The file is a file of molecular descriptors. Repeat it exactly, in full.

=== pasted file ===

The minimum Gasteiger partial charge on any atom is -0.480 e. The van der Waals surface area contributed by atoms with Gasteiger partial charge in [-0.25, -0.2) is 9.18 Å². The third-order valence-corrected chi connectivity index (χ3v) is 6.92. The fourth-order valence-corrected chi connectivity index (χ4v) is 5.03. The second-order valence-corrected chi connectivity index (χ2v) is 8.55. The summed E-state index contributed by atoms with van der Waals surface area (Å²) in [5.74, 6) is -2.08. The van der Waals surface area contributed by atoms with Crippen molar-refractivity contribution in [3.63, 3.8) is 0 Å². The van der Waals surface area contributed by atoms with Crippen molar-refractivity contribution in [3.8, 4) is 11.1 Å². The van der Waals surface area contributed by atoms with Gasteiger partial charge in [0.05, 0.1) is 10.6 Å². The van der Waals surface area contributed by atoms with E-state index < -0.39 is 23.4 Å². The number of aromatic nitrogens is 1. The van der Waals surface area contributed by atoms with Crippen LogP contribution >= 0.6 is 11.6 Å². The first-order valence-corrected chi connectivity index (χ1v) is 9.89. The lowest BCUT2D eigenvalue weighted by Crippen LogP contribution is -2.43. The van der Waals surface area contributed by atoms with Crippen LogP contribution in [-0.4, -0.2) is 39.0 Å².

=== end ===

The minimum Gasteiger partial charge on any atom is -0.480 e. The van der Waals surface area contributed by atoms with Gasteiger partial charge in [-0.25, -0.2) is 9.18 Å². The third-order valence-corrected chi connectivity index (χ3v) is 6.92. The fourth-order valence-corrected chi connectivity index (χ4v) is 5.03. The second-order valence-corrected chi connectivity index (χ2v) is 8.55. The summed E-state index contributed by atoms with van der Waals surface area (Å²) in [5.74, 6) is -2.08. The van der Waals surface area contributed by atoms with Crippen molar-refractivity contribution in [3.63, 3.8) is 0 Å². The van der Waals surface area contributed by atoms with Crippen molar-refractivity contribution in [3.8, 4) is 11.1 Å². The van der Waals surface area contributed by atoms with Gasteiger partial charge in [0.05, 0.1) is 10.6 Å². The van der Waals surface area contributed by atoms with E-state index < -0.39 is 23.4 Å². The number of aromatic nitrogens is 1. The van der Waals surface area contributed by atoms with Crippen LogP contribution >= 0.6 is 11.6 Å². The first-order valence-corrected chi connectivity index (χ1v) is 9.89. The lowest BCUT2D eigenvalue weighted by Crippen LogP contribution is -2.43. The van der Waals surface area contributed by atoms with Crippen LogP contribution in [-0.4, -0.2) is 39.0 Å².